Robert H. Lustig, M.D. makes it clear that it’s really not “obesity” that causes illness and death but, rather, the metabolic consequences of obesity — “metabolic syndrome” — that do. Writing in the San Francisco Chronicle, the pediatric endocrinologist explains:
The prevailing wisdom is that obesity is the cause of these diseases. Yet up to 40 percent of normal-weight people also manifest some aspect of the medical disorders associated with obesity – high blood pressure, high cholesterol, heart disease, diabetes – and will die of one of these diseases. Add it up, and more than half of the U.S. population is at risk. We must look past the number on the scale to the underlying cause of this phenomenon.
Dr. Lustig is certain what the underlying cause is:
We can argue our pet theories as to why we’re getting fat and sick, but scientific data are pointing to one big reason – our sugar habit. Our daily median consumption of added sugars is 22 teaspoons, yet the American Heart Association recommends we cut back to 6 to 9 teaspoons. Although soda and juice are responsible for one-third of our excess sugar consumption, the other two-thirds may constitute an even bigger problem because it is hidden throughout our processed food. Until we start ratcheting down our added sugar consumption, expect to keep ratcheting up the health care dollars wasted.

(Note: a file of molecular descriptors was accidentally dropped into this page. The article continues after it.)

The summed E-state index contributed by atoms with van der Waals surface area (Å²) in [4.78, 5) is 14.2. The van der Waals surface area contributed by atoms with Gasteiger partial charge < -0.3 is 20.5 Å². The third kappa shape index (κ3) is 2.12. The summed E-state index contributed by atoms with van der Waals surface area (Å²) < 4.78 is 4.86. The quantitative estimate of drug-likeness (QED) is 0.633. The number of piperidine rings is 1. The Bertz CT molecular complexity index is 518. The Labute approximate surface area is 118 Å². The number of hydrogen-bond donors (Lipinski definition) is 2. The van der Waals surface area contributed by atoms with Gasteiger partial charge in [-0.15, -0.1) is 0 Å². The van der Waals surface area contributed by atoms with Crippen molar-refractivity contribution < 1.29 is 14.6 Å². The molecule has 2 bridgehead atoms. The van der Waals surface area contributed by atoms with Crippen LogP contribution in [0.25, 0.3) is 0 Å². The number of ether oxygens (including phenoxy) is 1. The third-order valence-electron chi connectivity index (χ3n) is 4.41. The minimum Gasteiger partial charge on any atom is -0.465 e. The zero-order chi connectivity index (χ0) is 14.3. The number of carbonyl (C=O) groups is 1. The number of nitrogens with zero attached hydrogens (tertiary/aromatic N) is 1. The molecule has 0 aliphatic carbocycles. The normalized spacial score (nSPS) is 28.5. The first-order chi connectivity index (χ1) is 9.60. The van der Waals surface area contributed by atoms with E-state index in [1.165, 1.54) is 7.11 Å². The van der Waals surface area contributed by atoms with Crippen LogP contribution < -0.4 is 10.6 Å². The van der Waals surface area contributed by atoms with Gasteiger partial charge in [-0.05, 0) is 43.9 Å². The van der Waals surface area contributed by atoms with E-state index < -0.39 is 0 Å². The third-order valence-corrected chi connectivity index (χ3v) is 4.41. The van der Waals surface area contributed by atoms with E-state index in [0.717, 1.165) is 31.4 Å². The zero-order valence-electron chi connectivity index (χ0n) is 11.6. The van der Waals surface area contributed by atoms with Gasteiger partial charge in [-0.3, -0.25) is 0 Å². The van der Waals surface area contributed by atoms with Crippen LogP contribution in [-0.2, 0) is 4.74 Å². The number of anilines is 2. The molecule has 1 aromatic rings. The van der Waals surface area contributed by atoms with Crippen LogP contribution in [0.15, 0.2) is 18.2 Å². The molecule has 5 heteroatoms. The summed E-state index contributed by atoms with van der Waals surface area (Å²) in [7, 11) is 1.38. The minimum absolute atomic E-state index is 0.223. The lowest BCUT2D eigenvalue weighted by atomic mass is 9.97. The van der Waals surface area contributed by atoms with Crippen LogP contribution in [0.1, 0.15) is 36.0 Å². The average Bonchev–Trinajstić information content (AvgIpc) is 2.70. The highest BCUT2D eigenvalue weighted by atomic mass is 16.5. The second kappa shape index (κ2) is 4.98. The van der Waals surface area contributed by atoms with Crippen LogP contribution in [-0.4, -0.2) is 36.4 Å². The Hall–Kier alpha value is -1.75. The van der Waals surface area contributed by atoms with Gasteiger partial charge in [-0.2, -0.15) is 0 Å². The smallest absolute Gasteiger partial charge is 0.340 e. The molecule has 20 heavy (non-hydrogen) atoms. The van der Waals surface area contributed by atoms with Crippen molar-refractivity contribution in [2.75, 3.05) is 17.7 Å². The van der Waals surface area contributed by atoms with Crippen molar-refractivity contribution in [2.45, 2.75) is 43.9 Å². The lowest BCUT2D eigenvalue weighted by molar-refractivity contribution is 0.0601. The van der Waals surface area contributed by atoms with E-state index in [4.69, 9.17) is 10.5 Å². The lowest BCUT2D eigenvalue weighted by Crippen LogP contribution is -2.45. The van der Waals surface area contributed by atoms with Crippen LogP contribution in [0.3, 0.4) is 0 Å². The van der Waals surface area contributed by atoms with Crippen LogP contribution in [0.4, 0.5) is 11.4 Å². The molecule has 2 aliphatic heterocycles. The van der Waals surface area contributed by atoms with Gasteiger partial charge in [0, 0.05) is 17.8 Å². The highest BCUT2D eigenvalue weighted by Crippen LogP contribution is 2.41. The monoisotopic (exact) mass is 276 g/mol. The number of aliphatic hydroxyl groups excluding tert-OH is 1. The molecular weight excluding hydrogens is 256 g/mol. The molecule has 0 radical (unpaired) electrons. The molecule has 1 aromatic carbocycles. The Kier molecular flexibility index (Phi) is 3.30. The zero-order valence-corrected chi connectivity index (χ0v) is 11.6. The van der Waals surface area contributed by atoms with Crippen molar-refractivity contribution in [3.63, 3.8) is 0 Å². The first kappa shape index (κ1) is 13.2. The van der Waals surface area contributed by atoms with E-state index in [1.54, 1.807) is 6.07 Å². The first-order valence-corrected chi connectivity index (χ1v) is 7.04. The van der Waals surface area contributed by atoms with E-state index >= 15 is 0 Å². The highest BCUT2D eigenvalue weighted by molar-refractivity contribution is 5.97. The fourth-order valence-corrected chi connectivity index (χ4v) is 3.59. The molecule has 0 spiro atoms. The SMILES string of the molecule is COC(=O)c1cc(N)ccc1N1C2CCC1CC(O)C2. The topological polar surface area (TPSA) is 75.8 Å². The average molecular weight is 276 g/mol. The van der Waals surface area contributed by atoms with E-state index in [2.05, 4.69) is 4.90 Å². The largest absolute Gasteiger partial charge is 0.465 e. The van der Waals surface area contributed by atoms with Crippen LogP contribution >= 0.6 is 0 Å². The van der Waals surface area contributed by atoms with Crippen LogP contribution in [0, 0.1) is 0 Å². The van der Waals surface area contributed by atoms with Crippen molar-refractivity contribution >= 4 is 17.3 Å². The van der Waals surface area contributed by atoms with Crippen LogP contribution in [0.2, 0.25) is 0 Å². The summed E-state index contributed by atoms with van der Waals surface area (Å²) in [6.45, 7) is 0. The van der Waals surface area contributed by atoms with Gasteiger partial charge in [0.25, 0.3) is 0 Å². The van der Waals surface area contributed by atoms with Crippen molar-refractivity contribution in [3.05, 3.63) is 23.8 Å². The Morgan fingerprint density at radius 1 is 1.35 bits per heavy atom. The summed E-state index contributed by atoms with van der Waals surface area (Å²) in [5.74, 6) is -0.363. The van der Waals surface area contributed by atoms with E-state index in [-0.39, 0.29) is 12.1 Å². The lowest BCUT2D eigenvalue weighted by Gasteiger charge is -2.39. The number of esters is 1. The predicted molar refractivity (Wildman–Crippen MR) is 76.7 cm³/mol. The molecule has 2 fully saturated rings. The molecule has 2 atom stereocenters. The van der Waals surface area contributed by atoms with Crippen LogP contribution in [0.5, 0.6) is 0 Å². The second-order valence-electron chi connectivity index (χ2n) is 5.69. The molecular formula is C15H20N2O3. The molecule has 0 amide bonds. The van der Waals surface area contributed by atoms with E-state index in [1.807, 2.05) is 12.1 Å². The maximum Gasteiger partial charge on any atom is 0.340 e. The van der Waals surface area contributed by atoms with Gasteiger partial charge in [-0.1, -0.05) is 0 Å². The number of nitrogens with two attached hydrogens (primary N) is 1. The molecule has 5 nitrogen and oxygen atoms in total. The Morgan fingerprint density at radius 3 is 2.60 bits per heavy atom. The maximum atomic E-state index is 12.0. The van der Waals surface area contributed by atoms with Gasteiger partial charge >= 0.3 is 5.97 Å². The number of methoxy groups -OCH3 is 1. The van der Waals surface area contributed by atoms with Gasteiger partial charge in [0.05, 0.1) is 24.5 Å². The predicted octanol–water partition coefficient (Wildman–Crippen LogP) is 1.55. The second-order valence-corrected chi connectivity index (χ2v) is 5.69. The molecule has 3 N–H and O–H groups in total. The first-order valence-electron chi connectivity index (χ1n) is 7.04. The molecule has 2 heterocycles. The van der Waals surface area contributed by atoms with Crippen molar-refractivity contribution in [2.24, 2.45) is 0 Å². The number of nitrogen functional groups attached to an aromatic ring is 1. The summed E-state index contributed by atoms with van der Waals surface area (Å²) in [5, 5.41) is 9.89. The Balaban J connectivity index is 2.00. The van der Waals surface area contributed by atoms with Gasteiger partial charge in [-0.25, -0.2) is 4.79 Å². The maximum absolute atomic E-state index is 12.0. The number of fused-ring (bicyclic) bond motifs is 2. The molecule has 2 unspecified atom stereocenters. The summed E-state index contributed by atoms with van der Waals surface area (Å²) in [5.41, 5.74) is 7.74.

Dr. Lustig has just written a new book: Fat Chance: Beating the Odds Against Sugar, Processed Food, Obesity, and Disease. In an excerpt (available here), he tackles humanity’s overweightness with stunning statistics. Obesity has become a world-wide epidemic with a staggering economic cost. But he makes it clear that the processed foods we eat and drink cause metabolic syndrome even in people who are not obese:
Here’s the kicker. Being thin is not a safeguard against metabolic disease or early death. A full 40% of normal-weight individuals harbor insulin resistance—a sign of chronic metabolic disease—which will likely shorten their life expectancy. Of those, 20% demonstrate liver fat on MRI of the abdomen (see Chapter 8). Liver fat, irrespective of the rest of body fat, has been shown to be a major risk factor for the development of diabetes. You think you’re safe? You are SO screwed. And you don’t even know it.
Read article at SFGate.com here.
Watch Dr. Lustig’s appearance on MSNBC’s Morning Joe here (after the ad).